A recent message delivered at a “OJ Break” in November in Highland County included a message that all citrus growers should hear: promoting citrus genetic engineering as a means to beat citrus greening, also known as HLB. University of Florida Horticultural Sciences Department Chairman Kevin Folta delivered the message at the OJ Break, and he summarized it for a CitrusIndustry.com article. Read it below.
Citrus Genetic Engineering Needs
“There are many great innovations at the University of Florida and other places,” Folta said. “The big issue is they’re locked away in laboratories with no real evidence that they’ll ever come out and solve the problems. And that’s mostly because we haven’t spoken out about them with the public in a very clear way.” Folta believes citrus growers and others in the industry need to do more to get the message across to consumers that citrus genetic engineering is safe and necessary to beat pests and diseases like citrus greening.
“The big trick is, our regulatory climate right now is strangling, and consumers are afraid of the technology,” Folta said. “And that’s because as an agricultural industry, as producers, as well as scientists, we haven’t been very good at the way we talk about this technology.”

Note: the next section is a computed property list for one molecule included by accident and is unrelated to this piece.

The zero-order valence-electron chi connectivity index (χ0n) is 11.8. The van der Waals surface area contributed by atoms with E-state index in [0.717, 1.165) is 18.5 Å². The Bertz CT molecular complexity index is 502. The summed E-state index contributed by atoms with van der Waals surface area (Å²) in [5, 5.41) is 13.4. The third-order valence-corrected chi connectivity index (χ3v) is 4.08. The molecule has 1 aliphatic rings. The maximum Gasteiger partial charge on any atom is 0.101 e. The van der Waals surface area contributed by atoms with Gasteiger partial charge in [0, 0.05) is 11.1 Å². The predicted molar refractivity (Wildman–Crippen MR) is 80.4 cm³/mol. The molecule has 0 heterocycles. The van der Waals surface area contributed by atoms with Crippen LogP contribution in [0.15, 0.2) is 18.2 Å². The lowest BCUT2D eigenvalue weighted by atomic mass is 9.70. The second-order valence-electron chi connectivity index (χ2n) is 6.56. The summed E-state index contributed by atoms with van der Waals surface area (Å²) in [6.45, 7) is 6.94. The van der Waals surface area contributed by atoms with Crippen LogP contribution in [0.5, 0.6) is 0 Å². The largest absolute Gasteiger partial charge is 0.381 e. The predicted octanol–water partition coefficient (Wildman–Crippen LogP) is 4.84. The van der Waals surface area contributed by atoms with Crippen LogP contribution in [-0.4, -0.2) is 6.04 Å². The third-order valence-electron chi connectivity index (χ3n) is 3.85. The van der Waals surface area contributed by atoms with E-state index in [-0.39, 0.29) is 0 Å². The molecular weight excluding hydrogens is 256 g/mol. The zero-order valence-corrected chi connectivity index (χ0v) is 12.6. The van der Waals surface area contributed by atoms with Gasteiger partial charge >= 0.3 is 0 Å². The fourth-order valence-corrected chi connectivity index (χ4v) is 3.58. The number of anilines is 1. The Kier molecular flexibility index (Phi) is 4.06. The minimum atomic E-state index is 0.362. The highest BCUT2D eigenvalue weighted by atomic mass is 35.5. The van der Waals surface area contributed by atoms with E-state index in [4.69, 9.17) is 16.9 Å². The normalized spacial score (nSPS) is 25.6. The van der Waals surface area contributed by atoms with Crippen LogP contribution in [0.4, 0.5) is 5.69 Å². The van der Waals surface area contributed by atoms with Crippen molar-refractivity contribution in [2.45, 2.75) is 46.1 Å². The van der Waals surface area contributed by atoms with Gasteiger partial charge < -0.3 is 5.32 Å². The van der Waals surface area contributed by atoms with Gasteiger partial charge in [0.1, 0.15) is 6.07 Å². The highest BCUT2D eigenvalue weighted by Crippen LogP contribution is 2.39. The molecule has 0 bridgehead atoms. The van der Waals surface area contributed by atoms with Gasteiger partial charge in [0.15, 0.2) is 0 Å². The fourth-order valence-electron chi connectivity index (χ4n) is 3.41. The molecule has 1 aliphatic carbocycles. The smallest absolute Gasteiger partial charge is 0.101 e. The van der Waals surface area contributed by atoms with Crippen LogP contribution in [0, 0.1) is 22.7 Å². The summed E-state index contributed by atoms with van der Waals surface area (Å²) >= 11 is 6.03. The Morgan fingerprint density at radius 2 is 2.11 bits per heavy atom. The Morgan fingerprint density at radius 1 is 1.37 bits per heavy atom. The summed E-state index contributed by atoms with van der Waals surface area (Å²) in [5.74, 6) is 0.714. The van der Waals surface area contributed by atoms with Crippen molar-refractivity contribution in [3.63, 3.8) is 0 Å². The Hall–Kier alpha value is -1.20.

The waters of genetic engineering have been seriously muddled by those that use fake data, purposefully misinterpret actual data and even make up data. “It’s very difficult for someone who’s just looking for an answer about what to feed their family. It’s very difficult for them to know what to believe and who to trust,” Folta said.
The truth is that citrus genetic engineering will provide HLB-resistant trees, according to Folta. “The question is not if; the question is when” he said. “Whether or not that will be here fast enough to make a big difference is really the question.”
Spreading the Message of Citrus Genetic Engineering
Citrus growers, scientists and others in the industry can be the go-to authorities to bridge the knowledge gap with consumers, according to Folta. “What we have to do as ag producers is discuss with them – the people in the middle – what the technology is and what it isn’t, what are the relative risks and benefits,” Folta explained. “Genetic engineering is simply a precise extension of traditional breeding. We’re changing in ways that we can predict versus ways that were rather random just in traditional breeding. Everything that we eat has been changed by humans in one way or another.”
The best way to reach consumers in a genuine way is to share your story. Folta pointed out that “people have huge high regard for farmers.” Consumers have a high trust in farmers because “their job is … to produce a safe, affordable and wholesome product.” Social media is an excellent medium for sharing your story and reaching consumers. “Just those heartfelt stories from people who are credible have tremendous ability to sway public opinion,” Folta maintained.
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